Very slow moving showers and thunderstorms will move into our area overnight and Sunday. The potential for flooding will be heightened in southern and eastern Kentucky.
Budget cuts and the high price of gasoline are even having an effect on Kentucky's beautiful landscape.
If you've been noticing a lot of tall grass and weeds along Kentucky's major highways, it's not just because we've had more rain this year.
Mark Brown, the Kentucky Transportation Cabinet's Public Information Officer, tells 27 NEWSFIRST, "Compared to last year, we have scaled back mowing cycles on most of our expressway system from 5 per season to 3 per season."
No mowing has been done along I-64 since 2 weeks before the Kentucky Derby and won't be done again until late July, but drivers tell us the situation is even worse in certain other states. Illinois resident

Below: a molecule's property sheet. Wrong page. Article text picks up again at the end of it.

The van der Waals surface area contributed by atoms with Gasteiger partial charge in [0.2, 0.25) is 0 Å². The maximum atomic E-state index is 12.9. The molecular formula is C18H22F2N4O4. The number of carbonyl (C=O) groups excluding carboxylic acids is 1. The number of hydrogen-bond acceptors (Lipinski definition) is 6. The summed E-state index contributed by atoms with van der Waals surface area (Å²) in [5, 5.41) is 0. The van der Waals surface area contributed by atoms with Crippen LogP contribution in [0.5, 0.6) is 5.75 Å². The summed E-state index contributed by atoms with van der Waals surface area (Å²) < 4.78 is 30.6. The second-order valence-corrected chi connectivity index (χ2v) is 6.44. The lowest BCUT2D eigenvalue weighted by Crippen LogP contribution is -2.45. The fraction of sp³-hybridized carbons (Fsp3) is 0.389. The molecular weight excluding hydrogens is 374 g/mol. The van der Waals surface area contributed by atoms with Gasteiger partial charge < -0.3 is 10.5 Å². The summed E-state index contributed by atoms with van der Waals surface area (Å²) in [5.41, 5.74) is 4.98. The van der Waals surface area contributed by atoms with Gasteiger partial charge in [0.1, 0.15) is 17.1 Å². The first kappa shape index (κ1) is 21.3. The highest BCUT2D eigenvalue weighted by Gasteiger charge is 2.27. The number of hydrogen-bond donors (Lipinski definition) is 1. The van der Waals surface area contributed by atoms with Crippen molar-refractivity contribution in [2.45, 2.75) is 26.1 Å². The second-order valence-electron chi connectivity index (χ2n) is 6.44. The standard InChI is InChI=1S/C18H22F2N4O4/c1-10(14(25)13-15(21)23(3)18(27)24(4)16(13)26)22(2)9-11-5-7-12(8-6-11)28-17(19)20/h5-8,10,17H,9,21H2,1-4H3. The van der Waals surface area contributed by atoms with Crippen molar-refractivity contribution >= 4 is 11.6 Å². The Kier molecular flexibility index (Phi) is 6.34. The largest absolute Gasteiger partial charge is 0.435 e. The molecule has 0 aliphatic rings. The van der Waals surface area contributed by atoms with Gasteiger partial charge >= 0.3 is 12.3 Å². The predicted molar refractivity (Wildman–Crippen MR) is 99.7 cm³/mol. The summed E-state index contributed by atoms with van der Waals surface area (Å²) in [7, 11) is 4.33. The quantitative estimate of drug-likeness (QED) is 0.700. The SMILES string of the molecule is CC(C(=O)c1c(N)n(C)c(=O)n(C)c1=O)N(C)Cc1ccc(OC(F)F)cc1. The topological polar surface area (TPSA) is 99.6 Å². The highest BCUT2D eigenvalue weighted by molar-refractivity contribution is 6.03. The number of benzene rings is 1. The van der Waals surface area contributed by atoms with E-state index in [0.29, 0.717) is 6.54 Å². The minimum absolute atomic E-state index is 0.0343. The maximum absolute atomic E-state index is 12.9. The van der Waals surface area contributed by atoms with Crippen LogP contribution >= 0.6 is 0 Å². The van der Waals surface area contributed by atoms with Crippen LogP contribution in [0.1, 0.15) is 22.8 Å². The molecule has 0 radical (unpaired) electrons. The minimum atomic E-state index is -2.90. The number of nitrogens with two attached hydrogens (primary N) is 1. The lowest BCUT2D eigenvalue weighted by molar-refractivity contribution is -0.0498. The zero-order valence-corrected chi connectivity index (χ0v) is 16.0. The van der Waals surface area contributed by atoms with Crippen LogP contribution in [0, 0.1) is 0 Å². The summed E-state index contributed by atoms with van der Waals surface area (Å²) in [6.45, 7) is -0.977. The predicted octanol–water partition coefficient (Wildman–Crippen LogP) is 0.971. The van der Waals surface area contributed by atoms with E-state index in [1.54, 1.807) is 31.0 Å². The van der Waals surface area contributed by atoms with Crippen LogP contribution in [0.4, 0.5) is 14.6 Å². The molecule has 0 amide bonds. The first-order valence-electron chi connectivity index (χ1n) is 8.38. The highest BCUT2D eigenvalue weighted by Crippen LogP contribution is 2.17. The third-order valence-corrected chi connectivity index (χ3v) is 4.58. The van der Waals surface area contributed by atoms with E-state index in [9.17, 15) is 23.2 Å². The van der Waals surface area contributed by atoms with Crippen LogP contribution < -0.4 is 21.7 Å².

Janae Crumer says, "It's much worse there. My husband and I were just talking on the drive down here about how bad the weeds were."
Transportation cabinet leaders here are hoping Kentuckians can view this slo-mow policy as just necessary belt tightening. Mark Brown says, " We're making some sensible reductions in order to stretch very limited resources. Tight budget situations call for an examination of every expenditure."
The width of the cut will also be reduced during the mid summer mowing cycle which will require less machinery and thereby less gas.
But the metro loops like New Circle Road in Lexington and the Watterson in Louisville will get the 4 mowings, instead of the usual 5, to keep them looking spiffy since those roads help to showcase urban areas.
With no more mowing scheduled now until late July, a word of warning,
by then, state troopers might be able to literally lay in the weeds waiting for speeders.
As for how much money the reduced mowing schedule might save, the Transportation Cabinet says they can't make a good estimate until negotiations with mowing contractors are finalized.